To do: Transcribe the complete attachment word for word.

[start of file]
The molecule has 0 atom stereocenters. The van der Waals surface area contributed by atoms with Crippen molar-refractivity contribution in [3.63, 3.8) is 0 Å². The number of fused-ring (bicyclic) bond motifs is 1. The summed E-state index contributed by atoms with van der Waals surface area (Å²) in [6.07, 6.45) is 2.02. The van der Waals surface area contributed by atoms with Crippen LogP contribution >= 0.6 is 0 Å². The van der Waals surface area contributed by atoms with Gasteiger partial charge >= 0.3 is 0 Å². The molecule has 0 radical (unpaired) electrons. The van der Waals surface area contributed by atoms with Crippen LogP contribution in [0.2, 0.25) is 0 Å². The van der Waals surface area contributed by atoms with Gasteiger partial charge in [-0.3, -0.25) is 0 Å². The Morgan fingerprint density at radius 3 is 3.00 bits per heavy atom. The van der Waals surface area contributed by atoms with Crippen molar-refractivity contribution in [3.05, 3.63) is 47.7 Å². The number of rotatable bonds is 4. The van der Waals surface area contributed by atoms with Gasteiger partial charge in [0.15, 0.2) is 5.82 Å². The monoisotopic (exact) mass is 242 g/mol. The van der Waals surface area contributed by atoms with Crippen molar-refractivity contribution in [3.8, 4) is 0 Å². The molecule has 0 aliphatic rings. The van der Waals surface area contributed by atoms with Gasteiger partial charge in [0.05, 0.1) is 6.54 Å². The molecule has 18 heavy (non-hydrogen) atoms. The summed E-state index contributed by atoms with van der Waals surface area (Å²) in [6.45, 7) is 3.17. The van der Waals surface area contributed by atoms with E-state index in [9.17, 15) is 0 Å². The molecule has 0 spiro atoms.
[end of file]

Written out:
The molecule has 0 atom stereocenters. The van der Waals surface area contributed by atoms with Crippen molar-refractivity contribution in [3.63, 3.8) is 0 Å². The number of fused-ring (bicyclic) bond motifs is 1. The summed E-state index contributed by atoms with van der Waals surface area (Å²) in [6.07, 6.45) is 2.02. The van der Waals surface area contributed by atoms with Crippen LogP contribution >= 0.6 is 0 Å². The van der Waals surface area contributed by atoms with Gasteiger partial charge >= 0.3 is 0 Å². The molecule has 0 radical (unpaired) electrons. The van der Waals surface area contributed by atoms with Crippen LogP contribution in [0.2, 0.25) is 0 Å². The van der Waals surface area contributed by atoms with Gasteiger partial charge in [-0.3, -0.25) is 0 Å². The Morgan fingerprint density at radius 3 is 3.00 bits per heavy atom. The van der Waals surface area contributed by atoms with Crippen molar-refractivity contribution in [3.05, 3.63) is 47.7 Å². The number of rotatable bonds is 4. The van der Waals surface area contributed by atoms with Gasteiger partial charge in [0.15, 0.2) is 5.82 Å². The monoisotopic (exact) mass is 242 g/mol. The van der Waals surface area contributed by atoms with Crippen molar-refractivity contribution in [3.8, 4) is 0 Å². The molecule has 0 aliphatic rings. The van der Waals surface area contributed by atoms with Gasteiger partial charge in [0.05, 0.1) is 6.54 Å². The molecule has 18 heavy (non-hydrogen) atoms. The summed E-state index contributed by atoms with van der Waals surface area (Å²) in [6.45, 7) is 3.17. The van der Waals surface area contributed by atoms with E-state index in [9.17, 15) is 0 Å². The molecule has 0 spiro atoms.